The Simplicity of the Cave24 December 2021
The essence of Christmas is God’s love, the compliant nature of divine love, God’s sacrifice, the riches of God’s loving condescension towards us.
‘God’ does not mean some indifferent ruler sitting high up in the clouds, as some ancient people depicted him, but means him who comes to us, close to us, wraps us in his embrace, sets us on his shoulders. He comes to redeem lost people, to bring them close to him, to place them in a new life, to make for them a new state of grace, love and unity with himself.
This is the great issue for us, not all the other things with which we concern ourselves. This is where the essence is, this is where everything is. God humbles himself and consents to dwell for a time in a cave and a manger, in order to unite with us, to elevate us to something better. We stress this today, because the Gospel and the hymns of the Church emphasize that this is the good news, the unique message to humankind: that we may feel God’s love.
As people, we’re attached and bound to many things, many idols. We may say that we don’t bow down to idols, but in reality we worship, with boundless devotion, a variety of idols: the flesh, our ego, our money. We have so many religions. But the thing is that they’re camouflaged and, because we’re cunning sort of people, we don’t admit that we’re idolaters, though in practice we act as such. We worship our comforts, our conventions, our petty foibles, relativism and looking after number one. These are the bastions we have well-defended within us and we usually have no intention of abandoning them, even though we may apply a layer of piety to the surface and some conventional religiosity.
This great feast is here to tell us, through the moving simplicity of the cave, that in the new creation, in the new religion which is called Christianity, there’s no room for any conventions or any relativism of models. If you want to enter the cave, you’ll need a pure heart. The path of purity of the soul and intentions is the one which leads us to Bethlehem. And once there, only those who are robust, strong and sincere enough to cast off the worship of the ego and of money will be able to gaze upon the Infant. They’ll be able to understand the meaning of the faith and of our existence as people, the meaning of life in the final analysis, which depends on the breath of God.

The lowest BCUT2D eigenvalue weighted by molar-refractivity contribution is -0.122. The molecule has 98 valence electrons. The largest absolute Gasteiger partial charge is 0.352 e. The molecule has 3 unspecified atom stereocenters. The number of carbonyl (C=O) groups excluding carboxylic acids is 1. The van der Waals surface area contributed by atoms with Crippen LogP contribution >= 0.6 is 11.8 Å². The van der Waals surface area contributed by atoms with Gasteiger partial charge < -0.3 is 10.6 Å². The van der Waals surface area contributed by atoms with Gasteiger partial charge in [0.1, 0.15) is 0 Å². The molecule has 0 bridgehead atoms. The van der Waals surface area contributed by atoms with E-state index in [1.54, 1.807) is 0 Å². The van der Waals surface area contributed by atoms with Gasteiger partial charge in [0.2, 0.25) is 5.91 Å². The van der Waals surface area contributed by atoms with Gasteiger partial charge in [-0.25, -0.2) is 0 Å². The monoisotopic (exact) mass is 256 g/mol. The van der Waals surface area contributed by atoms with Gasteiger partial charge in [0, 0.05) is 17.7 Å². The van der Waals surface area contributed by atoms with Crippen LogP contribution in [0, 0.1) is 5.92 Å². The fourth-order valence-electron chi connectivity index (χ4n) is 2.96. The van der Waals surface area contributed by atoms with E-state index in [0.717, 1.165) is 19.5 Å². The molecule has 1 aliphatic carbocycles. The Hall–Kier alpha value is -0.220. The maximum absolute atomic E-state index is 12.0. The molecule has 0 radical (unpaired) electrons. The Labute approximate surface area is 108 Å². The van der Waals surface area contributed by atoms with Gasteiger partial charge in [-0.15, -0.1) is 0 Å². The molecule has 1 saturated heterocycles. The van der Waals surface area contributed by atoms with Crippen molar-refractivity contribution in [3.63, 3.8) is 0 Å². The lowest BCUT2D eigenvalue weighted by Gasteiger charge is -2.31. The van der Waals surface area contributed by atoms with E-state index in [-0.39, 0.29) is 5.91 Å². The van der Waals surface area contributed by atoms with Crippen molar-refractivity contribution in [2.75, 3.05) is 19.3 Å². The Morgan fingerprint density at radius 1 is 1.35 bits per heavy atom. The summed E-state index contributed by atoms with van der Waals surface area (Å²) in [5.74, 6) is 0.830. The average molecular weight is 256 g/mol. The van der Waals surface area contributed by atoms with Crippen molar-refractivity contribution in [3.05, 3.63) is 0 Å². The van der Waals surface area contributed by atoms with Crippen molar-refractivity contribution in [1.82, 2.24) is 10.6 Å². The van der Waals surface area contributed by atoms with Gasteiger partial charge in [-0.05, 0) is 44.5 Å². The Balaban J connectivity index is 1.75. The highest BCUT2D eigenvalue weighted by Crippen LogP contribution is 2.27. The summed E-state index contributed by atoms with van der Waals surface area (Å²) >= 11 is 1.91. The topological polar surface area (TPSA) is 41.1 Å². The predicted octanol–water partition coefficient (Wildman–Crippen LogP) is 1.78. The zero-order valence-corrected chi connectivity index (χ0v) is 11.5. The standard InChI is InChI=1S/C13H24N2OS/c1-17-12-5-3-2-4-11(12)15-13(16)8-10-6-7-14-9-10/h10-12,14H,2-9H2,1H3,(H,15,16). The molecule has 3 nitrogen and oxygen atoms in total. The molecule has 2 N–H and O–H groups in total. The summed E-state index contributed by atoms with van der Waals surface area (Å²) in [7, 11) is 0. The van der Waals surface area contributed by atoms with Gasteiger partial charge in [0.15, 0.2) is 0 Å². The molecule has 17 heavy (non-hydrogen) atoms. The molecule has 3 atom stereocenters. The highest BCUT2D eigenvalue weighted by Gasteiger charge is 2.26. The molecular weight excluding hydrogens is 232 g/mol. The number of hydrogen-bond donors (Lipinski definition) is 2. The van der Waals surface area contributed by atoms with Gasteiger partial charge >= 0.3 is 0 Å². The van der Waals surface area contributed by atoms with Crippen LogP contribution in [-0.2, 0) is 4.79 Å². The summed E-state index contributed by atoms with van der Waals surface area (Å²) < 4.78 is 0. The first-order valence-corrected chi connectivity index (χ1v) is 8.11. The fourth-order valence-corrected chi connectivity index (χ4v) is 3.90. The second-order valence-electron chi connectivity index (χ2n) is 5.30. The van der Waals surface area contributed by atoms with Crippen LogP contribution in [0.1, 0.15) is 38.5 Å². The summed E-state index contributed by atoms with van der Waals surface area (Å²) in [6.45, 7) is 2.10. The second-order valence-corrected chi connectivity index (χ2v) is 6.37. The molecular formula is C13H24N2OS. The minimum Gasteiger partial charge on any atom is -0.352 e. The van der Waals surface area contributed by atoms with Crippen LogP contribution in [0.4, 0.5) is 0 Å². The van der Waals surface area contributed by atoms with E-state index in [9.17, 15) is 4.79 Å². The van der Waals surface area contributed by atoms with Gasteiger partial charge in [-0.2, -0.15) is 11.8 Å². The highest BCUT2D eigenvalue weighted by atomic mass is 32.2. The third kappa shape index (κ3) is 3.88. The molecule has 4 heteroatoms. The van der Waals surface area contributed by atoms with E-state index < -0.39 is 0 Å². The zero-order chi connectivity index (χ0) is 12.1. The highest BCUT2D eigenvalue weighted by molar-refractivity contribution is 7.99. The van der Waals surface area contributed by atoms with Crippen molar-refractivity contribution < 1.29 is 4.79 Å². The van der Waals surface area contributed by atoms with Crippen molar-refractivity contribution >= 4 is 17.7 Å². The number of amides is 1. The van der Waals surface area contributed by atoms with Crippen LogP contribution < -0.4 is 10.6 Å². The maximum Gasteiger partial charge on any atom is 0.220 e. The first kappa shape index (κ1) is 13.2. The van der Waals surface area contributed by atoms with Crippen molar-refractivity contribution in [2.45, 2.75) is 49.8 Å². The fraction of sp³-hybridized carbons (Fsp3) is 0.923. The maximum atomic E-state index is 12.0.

The soul can’t be governed by so many false and dubious idols. Just as our eyes are made to be aware of light, our eyes to hear sound and our noses to breathe in oxygen, so our soul is made to feel God. There’s no other point in having a soul, since it can’t be satisfied with earthly, relative and often squalid things. But it has to enter the atmosphere of God’s love sincerely. It has to imbibe the great event of God’s loving condescension, his absolute love, which is a sacrifice and which is shown to us today with the incarnation of the Son of God […].
Our life on this planet cannot progress properly, in its real orbit, unless it enters this sphere of the mystery of God, who became incarnate and soon will be crucified. The mystery which begins in Bethlehem culminates on Golgotha. The mystery of such an astonishing sacrifice, which is an overflowing of sincere love, a gift for the beloved, an offering made in order to elevate on high us who God created.